United Kingdom of Great Britain and Northern Ireland
In 2008, in response to a question in the House of Commons, the UK Secretary of State for Defence wrote regarding operations in Afghanistan: “In accordance with the UN third convention on conventional weapons [i.e. Protocol III to the Convention on Certain Conventional Weapons], UK training in the use of white phosphorus emphasises that it should … not [be used] as an anti-personnel weapon.” 
United Kingdom, House of Commons, Written Statement by the Secretary of State for Defence, Hansard, 23 February 2009, Vol. 488, Written Statements, col. 18W.
Union of Soviet Socialist Republics
In 1969, in the context of the adoption of UN General Assembly Resolution 2444 (XXIII), the USSR stated:
For the purpose of crushing the resistance of the Arabs [in the territories occupied by Israel], the aggressors from Israel are continuing to use napalm, which is forbidden by international law.
The criminal, inhuman acts of the imperialist States are a shameful violation of international law, and also of the resolutions of the International Conferences of the Red Cross. 
USSR, Reply dated 30 December 1969 to the UN Secretary-General regarding the preparation of the study requested in paragraph 2 of General Assembly Resolution 2444 (XXIII), annexed to Report of the Secretary-General on respect for human rights in armed conflicts, UN Doc. A/8052, 18 September 1970, Annex III, p. 120.
United Kingdom of Great Britain and Northern Ireland
In 1973, in response to Resolution 2932 A (XXVII) in which the UN General Assembly asked States to comment on the report of the UN Secretary-General on napalm and other incendiary weapons and all aspects of their possible use, the United Kingdom emphasized that incendiary weapons must not be used to create unnecessary suffering and recommended further study of this issue.  
United Kingdom, Reply sent to the UN Secretary-General, reprinted in Report of the Secretary-General on napalm and other incendiary weapons and all aspects of their possible use, UN Doc. A/9207/rev.1 add.1, 11 October 1973.
United States of America
At the Preparatory Conference on the Convention on Certain Conventional Weapons in 1979, the United States explained that it could not accept a restriction on the use of incendiaries against combatants for two reasons. First, “troops in or near the targets attacked with incendiaries would inevitably be killed, and commanding officers would risk being charged with violating the antipersonnel restriction”. Second, “the establishment of any rule embodying a comprehensive set of exceptions would not change present practices and its effect would be purely cosmetic”.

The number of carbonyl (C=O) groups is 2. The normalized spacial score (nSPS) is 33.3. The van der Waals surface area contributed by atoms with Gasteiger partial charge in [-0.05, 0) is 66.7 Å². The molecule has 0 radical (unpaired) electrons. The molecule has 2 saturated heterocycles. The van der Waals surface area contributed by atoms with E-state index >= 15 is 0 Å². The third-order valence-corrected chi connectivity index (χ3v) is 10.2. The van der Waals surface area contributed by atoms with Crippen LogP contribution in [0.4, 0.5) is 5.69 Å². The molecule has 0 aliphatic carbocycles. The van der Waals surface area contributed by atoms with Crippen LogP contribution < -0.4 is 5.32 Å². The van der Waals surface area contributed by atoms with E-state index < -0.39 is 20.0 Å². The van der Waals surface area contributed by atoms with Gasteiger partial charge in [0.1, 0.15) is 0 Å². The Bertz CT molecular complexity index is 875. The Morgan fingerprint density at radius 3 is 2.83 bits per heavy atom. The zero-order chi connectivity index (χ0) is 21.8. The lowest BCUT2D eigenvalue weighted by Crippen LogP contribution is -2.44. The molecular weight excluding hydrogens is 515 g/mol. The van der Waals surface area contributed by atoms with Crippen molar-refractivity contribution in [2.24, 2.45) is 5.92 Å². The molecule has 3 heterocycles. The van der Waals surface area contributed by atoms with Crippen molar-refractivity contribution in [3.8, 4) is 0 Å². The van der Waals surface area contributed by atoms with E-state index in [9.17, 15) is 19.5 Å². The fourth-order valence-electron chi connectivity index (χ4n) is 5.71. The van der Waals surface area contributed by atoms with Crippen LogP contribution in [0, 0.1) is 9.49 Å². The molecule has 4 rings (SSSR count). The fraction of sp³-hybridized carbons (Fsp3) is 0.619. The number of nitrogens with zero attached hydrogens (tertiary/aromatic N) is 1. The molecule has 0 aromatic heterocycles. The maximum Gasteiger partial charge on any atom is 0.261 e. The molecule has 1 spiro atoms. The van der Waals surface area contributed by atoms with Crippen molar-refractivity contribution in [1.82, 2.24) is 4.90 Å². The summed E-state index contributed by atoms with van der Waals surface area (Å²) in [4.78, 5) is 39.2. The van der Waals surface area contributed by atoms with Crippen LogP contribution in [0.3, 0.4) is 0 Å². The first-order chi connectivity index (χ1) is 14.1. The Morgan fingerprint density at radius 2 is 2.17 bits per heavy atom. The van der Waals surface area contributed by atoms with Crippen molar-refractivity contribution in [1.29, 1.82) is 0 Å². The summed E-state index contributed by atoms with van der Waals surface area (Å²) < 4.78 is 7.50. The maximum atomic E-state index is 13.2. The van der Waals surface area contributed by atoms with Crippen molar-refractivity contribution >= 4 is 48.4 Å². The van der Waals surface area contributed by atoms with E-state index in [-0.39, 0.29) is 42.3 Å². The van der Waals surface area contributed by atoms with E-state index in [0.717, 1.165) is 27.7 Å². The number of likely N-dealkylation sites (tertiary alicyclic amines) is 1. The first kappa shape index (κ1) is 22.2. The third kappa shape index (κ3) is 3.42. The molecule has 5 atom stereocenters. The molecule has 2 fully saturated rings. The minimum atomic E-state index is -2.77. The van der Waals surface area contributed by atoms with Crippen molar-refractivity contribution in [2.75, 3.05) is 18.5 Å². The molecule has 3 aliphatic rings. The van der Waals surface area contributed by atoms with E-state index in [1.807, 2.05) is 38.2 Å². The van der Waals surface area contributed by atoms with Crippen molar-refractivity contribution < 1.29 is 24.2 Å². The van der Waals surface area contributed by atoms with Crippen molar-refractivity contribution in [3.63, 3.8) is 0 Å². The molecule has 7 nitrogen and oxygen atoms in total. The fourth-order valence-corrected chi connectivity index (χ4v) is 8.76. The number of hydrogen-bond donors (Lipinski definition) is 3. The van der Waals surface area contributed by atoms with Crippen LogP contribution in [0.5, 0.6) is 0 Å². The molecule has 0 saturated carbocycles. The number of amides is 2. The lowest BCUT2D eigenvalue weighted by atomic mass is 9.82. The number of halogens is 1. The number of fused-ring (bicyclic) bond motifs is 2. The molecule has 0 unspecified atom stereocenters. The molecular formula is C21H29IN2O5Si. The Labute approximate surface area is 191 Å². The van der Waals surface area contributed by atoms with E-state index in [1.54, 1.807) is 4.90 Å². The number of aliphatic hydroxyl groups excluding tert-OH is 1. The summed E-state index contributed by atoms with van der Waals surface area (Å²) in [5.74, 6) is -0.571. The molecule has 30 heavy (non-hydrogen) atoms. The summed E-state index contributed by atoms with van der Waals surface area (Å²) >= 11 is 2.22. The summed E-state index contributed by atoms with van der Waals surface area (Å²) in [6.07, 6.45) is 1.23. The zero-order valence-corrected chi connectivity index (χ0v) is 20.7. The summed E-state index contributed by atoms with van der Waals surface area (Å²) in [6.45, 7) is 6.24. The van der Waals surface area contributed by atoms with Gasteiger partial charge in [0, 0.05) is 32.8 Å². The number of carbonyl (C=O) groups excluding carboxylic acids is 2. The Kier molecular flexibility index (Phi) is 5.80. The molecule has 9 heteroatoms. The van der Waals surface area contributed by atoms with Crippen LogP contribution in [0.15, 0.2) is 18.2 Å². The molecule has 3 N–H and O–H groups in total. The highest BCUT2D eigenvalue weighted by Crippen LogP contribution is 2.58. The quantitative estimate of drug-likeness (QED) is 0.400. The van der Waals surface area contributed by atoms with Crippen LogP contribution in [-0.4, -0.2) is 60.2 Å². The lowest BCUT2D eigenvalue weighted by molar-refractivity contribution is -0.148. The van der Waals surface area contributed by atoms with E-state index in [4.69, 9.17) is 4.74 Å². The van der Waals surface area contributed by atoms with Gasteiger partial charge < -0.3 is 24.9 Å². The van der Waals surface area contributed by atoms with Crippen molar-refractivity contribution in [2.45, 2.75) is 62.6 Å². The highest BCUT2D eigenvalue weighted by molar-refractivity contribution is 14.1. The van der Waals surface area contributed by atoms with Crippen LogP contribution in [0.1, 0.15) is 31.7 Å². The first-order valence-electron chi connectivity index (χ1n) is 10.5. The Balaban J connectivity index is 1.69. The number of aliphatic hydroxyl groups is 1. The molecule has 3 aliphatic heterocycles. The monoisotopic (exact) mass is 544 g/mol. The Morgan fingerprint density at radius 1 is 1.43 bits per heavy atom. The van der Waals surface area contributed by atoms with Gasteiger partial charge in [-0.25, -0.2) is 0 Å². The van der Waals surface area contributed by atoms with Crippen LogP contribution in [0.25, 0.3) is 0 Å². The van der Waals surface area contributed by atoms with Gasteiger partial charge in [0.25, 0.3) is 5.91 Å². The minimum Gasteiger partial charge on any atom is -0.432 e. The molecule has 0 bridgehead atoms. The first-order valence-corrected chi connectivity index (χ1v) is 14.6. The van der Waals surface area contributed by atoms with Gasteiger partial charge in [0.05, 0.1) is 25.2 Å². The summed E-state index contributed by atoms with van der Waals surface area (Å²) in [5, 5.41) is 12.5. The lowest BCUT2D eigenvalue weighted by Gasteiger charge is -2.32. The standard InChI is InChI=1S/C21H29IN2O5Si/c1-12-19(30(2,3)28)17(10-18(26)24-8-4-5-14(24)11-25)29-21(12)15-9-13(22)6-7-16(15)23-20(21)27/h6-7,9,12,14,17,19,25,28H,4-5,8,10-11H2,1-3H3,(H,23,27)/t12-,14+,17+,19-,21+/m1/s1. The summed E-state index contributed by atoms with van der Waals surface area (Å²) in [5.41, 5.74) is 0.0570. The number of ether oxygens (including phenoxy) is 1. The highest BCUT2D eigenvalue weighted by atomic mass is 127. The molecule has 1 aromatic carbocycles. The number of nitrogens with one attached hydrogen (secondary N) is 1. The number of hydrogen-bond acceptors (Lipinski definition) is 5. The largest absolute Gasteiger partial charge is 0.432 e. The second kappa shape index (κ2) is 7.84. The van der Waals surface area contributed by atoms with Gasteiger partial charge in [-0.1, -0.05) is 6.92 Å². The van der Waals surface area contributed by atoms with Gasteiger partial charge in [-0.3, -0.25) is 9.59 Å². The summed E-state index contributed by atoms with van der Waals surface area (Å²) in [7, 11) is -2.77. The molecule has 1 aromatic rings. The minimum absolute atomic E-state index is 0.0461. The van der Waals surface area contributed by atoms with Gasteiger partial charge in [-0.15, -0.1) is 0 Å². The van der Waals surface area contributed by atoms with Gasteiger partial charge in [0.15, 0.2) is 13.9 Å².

United States, Statement at the Preparatory Conference on the Convention on Certain Conventional Weapons, UN Doc. A/CONF.95/PREP.CONF/II/ SR.28, 18 April 1979, pp. 2–3, §§ 5–6.
United States of America
Course material from the US Army War College, which is also used by the US Marine Corps, states: “a) Incendiaries are lawful when utilized for the purpose(s) for which they were designed. b) There is NO prohibition on the use of napalm or flame-throwers against enemy personnel.” 
United States, Marine Corps, Reference Material for Marine Corps Law of Warfare Course, Army War College Selected Readings, Advanced Course Law for the Joint Warfighter, Vol. II, Second edition, 1989, p. 256.
(emphasis in original)
UN General Assembly
In a resolution adopted in 1974, the UN General Assembly condemned “the use of napalm and other incendiary weapons in armed conflicts in circumstances where it may affect human beings”. 
UN General Assembly, Res. 3255 (XXIX), 9 December 1974, § 1, voting record: 108-0-13-17.
UN General Assembly
In a resolution adopted in 1976 on incendiary and other specific conventional weapons which may be the subject of prohibitions or restrictions of use for humanitarian reasons, the UN General Assembly:
Invites the Diplomatic Conference [on the Reaffirmation and Development of International Humanitarian Law Applicable in Armed Conflicts] to accelerate its consideration of the use of specific conventional weapons, including any which may be deemed to be excessively injurious … and to do its utmost to agree for humanitarian reasons on possible rules prohibiting or restricting the use of such weapons. 
UN General Assembly, Res. 31/64, 10 November 1976, § 2, adopted without a vote.
No data.
Preparatory Conference for the Convention on Certain Conventional Weapons
Towards the end of the Preparatory Conference for the Convention on Certain Conventional Weapons in 1979, Austria, Egypt, Ghana, Jamaica, Mexico, Romania, Sweden, Venezuela, the Socialist Federal Republic of Yugoslavia and Zaire, which had earlier sponsored a proposal which called for a total ban, submitted a proposal which restricted the ban on the use of incendiary weapons to use against civilians and against “combatants except when they are in, or in the vicinity of, armoured vehicles, field fortifications or other similar objectives”. 
Draft protocol on incendiary weapons submitted to the Conference on the Convention on Certain Conventional Weapons by Austria, Egypt, Ghana, Jamaica, Mexico, Romania, Sweden, Venezuela, Socialist Federal Republic of Yugoslavia and Zaire, UN Doc. A/CONF.95/ CW/L.1, 26 September 1979, pp. 1–2.
No data.
No data.
Human Rights Watch
In 1994, in a report on the arms trade and violations of IHL in Angola, Human Rights Watch stated that UN officials had accused the Angolan Government of systematically bombing UNITA-controlled areas with incendiary bombs in 1992. 
Human Rights Watch, Angola: Arms Trade and Violations of the Laws of War Since the 1992 Elections, New York, November 1994, p. 77.
Ofcansky and Berry
It has been reported that in the context of the conflict in Ethiopia, “the Ethiopian armed forces had used napalm and cluster bombs against separatists in Eritrea and Tigray”. 
Thomas P. Ofcansky and LaVerle Berry (eds.), Ethiopia: A Country Study, Government Printing Office, Washington D.C., Fourth edition, 1993, p. 328.